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Chord Progression #3

Minor Harmony in Jazz

The chord progression is the backbone of western civilization music. The harmony created by chords provide added expression to the melody. Jazz harmony consists of a set of typical progressions directly derived from the European classical music tradition.

The goal of the jazz accompanist is to compliment the soloist’s ideas while outlining the given chord progression clearly. As we know, most jazz improvisations use and outline the harmony as a foundation for melodic ideas

This chord progressions series demonstrates the most common progressions found in jazz. They will help you hear and understand the recurrent harmonic traits found in traditional jazz repertoire.

Jump to a page:
Chord Progression #1: Major Harmony
Chord Progression #2: Basic Modulation
Chord Progression #3: Minor Harmony [You are here]

The Diatonic Cycle in Minor

Every major key has a relative minor. For instance C major contains the same notes as A minor. We can play the same progressions in minor keys simply by changing the chords’ qualities. Make sure you check out this page of diatonic chord cycles also!

Let’s play the diatonic cycle in C minor (same notes as Eb major):

Chord Progression - Jazz in Minor

This progression can be found in the tune “Autumn Leaves” by Johnny Mercer and in many other songs. As you can see, the roman numerals are the same as in major. It is only slightly altered to fit the minor quality:

IV – bVII – bIII – bVI – II – V – I

This progression can also be seen as a II-V-I in the key of Eb followed by a minor II-V-I in C. In fact it could even be seen as a II-V-I in Eb major followed by a modulation to the key of VI minor (which is C minor) Whatever way you look at it is fine as long as you play and hear all this!

I – VI – II – V and friends

Like the major I-VI-II-V there are plenty of variations in minor. Here’s the basicone from which you can derive more progressions:

Chord Progression - Jazz in Minor

And don’t forget my suggestion from the major harmony page (first article in series) … start on the II! We then get II-V-I-VI as follows:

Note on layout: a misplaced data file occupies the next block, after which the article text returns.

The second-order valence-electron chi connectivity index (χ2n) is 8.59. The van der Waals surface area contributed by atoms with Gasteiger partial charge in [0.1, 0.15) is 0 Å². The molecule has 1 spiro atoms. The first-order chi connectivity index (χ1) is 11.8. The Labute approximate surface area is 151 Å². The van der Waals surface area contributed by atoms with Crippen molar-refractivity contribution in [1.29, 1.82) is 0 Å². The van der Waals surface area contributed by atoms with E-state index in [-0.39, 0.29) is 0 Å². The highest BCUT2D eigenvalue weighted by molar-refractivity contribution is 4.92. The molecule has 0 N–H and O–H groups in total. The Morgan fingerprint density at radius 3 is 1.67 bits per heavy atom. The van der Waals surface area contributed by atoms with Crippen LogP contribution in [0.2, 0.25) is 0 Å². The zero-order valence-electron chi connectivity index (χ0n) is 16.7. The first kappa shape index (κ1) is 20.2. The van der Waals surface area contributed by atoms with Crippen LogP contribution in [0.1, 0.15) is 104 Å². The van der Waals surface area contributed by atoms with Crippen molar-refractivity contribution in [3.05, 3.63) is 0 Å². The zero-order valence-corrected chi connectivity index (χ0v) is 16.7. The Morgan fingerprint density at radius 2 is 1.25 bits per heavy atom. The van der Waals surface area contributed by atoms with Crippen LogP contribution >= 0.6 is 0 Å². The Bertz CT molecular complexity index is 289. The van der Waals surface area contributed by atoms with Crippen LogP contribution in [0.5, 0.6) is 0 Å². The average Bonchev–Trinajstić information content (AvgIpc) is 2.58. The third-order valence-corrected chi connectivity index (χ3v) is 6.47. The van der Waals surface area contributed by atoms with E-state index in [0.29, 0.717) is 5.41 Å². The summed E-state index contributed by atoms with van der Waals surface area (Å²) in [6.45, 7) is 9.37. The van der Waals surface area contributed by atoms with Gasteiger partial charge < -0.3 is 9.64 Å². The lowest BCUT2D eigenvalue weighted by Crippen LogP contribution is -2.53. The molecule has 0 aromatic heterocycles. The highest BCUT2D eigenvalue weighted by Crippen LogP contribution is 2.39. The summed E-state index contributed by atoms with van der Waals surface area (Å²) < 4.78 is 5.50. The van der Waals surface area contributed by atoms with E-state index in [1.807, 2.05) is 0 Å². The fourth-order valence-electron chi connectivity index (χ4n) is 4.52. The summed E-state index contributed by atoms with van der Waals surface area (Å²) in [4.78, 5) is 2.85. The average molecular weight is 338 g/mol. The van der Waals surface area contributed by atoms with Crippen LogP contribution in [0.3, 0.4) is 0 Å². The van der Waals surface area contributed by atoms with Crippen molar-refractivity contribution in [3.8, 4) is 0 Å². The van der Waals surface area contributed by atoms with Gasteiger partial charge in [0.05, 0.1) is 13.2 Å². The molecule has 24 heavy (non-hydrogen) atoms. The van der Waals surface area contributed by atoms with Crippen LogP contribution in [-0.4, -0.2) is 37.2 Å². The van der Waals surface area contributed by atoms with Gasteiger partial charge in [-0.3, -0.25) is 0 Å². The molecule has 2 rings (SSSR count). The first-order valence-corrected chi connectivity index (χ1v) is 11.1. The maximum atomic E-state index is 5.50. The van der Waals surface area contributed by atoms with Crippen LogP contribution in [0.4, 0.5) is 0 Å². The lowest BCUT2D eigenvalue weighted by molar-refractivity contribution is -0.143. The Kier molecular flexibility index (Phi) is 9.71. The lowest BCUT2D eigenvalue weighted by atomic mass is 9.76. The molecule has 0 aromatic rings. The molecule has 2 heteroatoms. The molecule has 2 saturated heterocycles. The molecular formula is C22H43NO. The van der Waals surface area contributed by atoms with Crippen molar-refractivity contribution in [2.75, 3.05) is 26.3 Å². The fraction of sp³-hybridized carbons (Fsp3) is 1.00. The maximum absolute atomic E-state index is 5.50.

Chord Progression - Jazz in Minor

Minor Blues

The basic blues progression is also played in minor tonalities. And guess what? … yes: it contains a modulation to the IV … minor! Their exist two main kinds of minor blues progressions:

The first one uses a “tonic minor” sound (melodic and harmonic minor scales) with the I and IV as minor 6th (or minor maj7th) chord quality:

Chord Progression - Jazz blues in Minor


The second one, often called “modal” blues, uses the minor 7th chord quality (Dorian sound) for the I and the IV:

Chord Progression - Jazz blues in Minor

This is the progression found in John Coltrane’s “Mister P.C.”


All done? You can play every possible jazz progression in world on the guitar? in all keys? In all styles? At all tempos? (etc etc.) Great! (-;

(just kidding)

Seriously, if you feel comfortable with most of the progressions above, consider using some chord substitutions ideas. Chord changes are fascinating and I believe every jazz guitarist should continually study jazz and classical harmony. Don’t forget: we comp… lots! Have you every noticed your “comping to soloing ratio” on a gig? In the context of a band, we obviously accompany more than anything.

Make sure you check out this page of diatonic chord cycles also, and the “No Nonsense Guide to Jazz Harmony” here.

Happy Chording!

Jump to a page:
Chord Progression #1: Major Harmony
Chord Progression #2: Basic Modulation
Chord Progression #3: Minor Harmony [You are here]

2 thoughts on “Chord Progression #3

  1. Minor ii V i progression.

    If I understand the right way this progression in the key of C is Dmin7b5 G7alt Cmin7 or Dmin7b5 G7alt Cmin6. I don’t understand where this progression is derived from. The closest I get is by taking the modes of the harmonic minor scale, but if you build the progression from there you get in the key of C the progression Dmin7b5 G7alt Cminmaj7.

    Can you explain where this progression comes from?


    • Hi Arnold, this is a very good question, because it trips up a lot of people trying to wrap their heads around the various minor scales at first. The key that you have to realize is that C minor is C minor, whether or not it’s C natural minor, harmonic minor, or melodic minor. The notes that get changed between these three scales (the 6th and the 7th scale degrees – the A and the B notes) are really just changed for the sake of ensuring that standard harmonic progressions that exist in the major key ALSO exist in the minor key.

      Specifically, the V chord (G7) would not exist in the C natural minor scale because the scale contains a Bb – not the B natural leading tone in a G7 chord that we’d need for that critical tension-resolution to C natural. As a result, we have a HARMONY problem. This problem can be solved with the HARMONIC minor scale: simply raise the Bb to a B and our V chord is back to the way it should be!

      In other words, any of the notes in ANY of the variations of the minor scale are fair game, depending on what function you’re trying to fulfill and/or what sound you’re trying to go for (these are two sides of the same coin). In this minor ii-V-i progression, you would be totally fine ending on Cm, Cm6, Cm7, or Cm(maj7) – it all depends on the extent to which you want the chord to sound resolved.

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